Ten-tag sounds like a simple game, and in many ways, it is a simple game, but for a skinny, weak, nine-year-old boy who is trying to figure out who he is and what’s important, ten-tag can be a daily challenge.
The cement-covered lot where the boys played was like a Roman arena of sorts. It sat between a house at the top of Grove Street and the school itself at the bottom of that same short street. The homeowner’s wooden fence served as the top, northern barrier; the school wall acted as the barrier on the east side; and a shorter, wooden fence separated the bottom, southern end of the lot from another school wall. Thus, anyone who was too timid to play but wanted to watch had to stand to the west on the sidewalk and look over the iron rail that separated the participants from the bystanders. Jimmy was too afraid to not play and too timid to play well.
The boys who played ten-tag ranged from third grade to sixth grade, but most of the serious players were in the fifth and sixth grades. Jimmy never played as a third-grader, but when some of his fourth-grade buddies began to climb over or under the iron rail, they encouraged him to give it a try.
The game usually began with a sixth-grader in the middle and everyone else near the fence at the top. When this designated sixth-grader said “One, two, three, go,” the mob rushed to the bottom fence and tried to avoid being caught. The goal of the boy in the middle was to grab one other boy rushing by and hold on to him up to the count of ten. If the captured boy broke free before the count of ten, he could run to the safety of the bottom fence, but if he did not escape, then he and the first boy would each try to capture another as the mob ran on the signal back up the slight incline. The game continued until most of boys had been captured by the others and only the biggest and strongest were still running free. The last one captured by the mob “won” the game, and he became the solitary boy in the center of the next game.
As a classic, skinny weakling, Jimmy loved the early rounds because he could easily race across the far edges of the lot and avoid capture. As the number of boys in the center increased, however, he would inevitably be grabbed, and that’s when his dilemma began. If he gave in easily to his capturer, his run would be over, and he’d have to attempt the even more difficult task: catching others as they ran by. However, if he resisted and tried to escape, the tussle could get physical and ugly. Jimmy wasn’t good at physical and ugly, yet the same situation occurred once he was in the middle. He could try to catch a small kid who wouldn’t resist, or he could try to go after someone his own size and struggle with him. Jimmy simply preferred the running and dodging part of the game to the grabbing and wrestling part of the game.
On this particular day, Jimmy miscalculated — twice. When a skinny sixth-grader grabbed him, Jimmy was all set to give up when he noticed the older boy’s grasp wasn’t that tight, and Jimmy wiggled free. As he did so, however, he got turned around and was facing the wrong direction. Jimmy’s temporary confusion gave the surprised, older boy a chance to recover, and rather than simply grab Jimmy again, the boy banged Jimmy against the brick school wall, wrapped him in a bear hug, and quickly recited the game’s prayer: “one, tw-, th, fo, fi, sx, sev, eit, ni, ten, ten tag!”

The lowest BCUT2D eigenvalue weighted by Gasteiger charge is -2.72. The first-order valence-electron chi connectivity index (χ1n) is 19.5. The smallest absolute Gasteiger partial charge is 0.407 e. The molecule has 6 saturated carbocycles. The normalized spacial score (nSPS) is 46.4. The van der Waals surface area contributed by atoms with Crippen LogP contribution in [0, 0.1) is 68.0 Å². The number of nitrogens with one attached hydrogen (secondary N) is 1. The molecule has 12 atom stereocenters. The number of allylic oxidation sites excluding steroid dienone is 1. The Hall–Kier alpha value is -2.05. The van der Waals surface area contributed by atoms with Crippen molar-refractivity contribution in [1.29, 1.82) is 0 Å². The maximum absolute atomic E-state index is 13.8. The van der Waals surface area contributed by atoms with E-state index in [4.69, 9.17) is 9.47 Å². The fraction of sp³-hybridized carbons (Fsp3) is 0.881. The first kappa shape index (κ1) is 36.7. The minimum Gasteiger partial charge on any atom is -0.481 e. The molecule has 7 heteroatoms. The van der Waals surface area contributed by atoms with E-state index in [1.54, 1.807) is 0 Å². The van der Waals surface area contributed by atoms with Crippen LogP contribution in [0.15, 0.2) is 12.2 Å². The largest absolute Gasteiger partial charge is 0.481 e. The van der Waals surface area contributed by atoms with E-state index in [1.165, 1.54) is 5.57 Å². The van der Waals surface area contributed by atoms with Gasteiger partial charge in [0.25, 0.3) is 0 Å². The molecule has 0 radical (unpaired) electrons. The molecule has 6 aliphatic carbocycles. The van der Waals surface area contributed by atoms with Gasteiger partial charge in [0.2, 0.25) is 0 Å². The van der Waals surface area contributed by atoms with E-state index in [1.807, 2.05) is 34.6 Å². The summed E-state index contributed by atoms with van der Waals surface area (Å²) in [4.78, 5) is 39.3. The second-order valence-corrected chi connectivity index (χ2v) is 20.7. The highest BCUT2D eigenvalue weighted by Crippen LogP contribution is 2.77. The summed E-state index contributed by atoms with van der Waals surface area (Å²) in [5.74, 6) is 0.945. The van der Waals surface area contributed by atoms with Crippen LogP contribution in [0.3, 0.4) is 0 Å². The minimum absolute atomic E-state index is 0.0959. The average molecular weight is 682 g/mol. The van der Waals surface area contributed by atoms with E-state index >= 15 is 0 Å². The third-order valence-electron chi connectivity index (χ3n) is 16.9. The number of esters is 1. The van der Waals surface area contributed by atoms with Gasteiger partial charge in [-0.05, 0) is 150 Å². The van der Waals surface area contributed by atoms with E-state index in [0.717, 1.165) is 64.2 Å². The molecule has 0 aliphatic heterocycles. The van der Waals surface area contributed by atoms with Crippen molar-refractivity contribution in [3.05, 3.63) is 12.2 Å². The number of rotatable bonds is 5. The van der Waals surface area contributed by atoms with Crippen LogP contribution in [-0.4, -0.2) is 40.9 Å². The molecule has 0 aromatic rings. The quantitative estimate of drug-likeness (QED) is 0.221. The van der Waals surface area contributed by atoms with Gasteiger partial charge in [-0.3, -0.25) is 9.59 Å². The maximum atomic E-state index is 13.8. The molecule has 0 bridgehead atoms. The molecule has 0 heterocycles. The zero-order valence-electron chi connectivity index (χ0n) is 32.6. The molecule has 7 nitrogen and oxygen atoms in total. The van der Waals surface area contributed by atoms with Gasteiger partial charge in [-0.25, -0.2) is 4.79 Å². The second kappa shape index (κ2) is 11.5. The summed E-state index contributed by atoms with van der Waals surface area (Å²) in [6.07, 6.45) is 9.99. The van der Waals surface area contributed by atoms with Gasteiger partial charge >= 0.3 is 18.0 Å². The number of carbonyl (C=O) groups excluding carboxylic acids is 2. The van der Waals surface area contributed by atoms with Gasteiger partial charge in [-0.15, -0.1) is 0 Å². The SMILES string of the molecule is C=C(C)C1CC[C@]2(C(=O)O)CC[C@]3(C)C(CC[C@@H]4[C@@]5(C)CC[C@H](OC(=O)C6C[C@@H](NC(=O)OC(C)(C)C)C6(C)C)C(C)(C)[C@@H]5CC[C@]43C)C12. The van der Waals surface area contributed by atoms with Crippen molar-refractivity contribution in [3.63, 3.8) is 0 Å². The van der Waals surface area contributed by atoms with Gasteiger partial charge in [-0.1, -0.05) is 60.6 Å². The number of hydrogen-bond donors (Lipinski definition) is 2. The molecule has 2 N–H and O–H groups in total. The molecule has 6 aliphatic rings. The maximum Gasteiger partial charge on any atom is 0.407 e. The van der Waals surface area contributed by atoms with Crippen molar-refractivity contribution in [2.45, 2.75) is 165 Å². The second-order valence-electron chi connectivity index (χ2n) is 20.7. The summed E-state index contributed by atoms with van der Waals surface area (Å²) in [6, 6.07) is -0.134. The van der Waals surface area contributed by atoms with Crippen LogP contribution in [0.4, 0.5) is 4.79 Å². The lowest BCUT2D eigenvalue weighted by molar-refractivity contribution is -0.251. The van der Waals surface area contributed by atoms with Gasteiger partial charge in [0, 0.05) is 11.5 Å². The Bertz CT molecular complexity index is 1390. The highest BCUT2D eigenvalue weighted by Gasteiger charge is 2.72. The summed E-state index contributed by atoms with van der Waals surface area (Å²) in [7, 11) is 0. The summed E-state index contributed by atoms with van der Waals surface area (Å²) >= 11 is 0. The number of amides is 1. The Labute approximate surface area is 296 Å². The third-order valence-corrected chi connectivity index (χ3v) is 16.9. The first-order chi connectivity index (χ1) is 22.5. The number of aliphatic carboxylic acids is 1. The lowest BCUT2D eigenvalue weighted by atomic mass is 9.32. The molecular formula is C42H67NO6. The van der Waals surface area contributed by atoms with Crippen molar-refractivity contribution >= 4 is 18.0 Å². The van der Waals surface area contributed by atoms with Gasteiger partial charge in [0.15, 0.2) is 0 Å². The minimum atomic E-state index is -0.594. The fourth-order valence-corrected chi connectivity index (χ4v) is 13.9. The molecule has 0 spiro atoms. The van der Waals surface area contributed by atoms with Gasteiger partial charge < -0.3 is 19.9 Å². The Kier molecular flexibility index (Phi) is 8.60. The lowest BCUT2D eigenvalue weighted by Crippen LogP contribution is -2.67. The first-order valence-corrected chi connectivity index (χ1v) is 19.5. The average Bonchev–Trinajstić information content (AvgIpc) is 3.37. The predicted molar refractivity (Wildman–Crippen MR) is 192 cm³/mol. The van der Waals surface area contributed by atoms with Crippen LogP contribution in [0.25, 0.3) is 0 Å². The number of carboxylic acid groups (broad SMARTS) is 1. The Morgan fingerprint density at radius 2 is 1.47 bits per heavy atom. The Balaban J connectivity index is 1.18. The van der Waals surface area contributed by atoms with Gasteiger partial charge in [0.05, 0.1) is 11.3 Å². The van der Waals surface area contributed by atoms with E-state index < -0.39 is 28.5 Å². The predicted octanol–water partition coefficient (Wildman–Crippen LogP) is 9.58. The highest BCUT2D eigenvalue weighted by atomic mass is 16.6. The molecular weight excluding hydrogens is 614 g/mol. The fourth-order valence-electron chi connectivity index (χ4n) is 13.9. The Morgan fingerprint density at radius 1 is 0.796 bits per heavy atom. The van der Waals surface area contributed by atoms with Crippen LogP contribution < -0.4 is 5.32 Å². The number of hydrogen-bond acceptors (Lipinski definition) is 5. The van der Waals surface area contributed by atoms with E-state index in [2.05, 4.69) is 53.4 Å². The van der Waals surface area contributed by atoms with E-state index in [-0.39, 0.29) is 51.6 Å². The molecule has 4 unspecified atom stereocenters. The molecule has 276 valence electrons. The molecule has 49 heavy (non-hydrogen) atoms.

Jimmy’s shoulder ached from the bump against the wall, but he couldn’t dwell on the pain because soon he was in the center with the others rushing at him. Somewhat educated and emboldened by the pinning technique, Jimmy tried to force one of the smaller fifth-graders into the wall where he hoped to execute the same bear-hug maneuver that had just led to his capture. Once again, though, Jimmy was overmatched. When he bumped the kid into the wall, the kid bumped him back and used his strength to break Jimmy’s grasp and escape. In the process, the kid had pushed Jimmy’s right hand against the brick, and though his hand wasn’t bleeding, the red burn stung, and Jimmy was ready to retire for the day. Fortunately, the bell for homeroom rang, so Jimmy grabbed his books and headed inside.
On the way to homeroom, he stopped in the boys’ room to wash his scraped hand and splash water on his face. The game of ten-tag had quickly escalated, like football often did from two-hand touch to tackle, and Jimmy knew he would have to improve his game if he wanted to continue to play. A part of him feared the banging and the wrestling, but another part of him cherished that moment when he had initially escaped from the skinny sixth-grader.
As he sat through the brief homeroom period and his morning classes, Jimmy wondered about his willingness to fight, to struggle, to succeed. Did he have what it took to be a warrior, a conqueror, a survivor? Or would he be merely content to play and be captured easily by others, caught early in the game and destined to be a loser rather than a winner? He had read, of course, about heroes, and in his mind, he imagined himself to be one, but could he really make that transition from imagination to reality?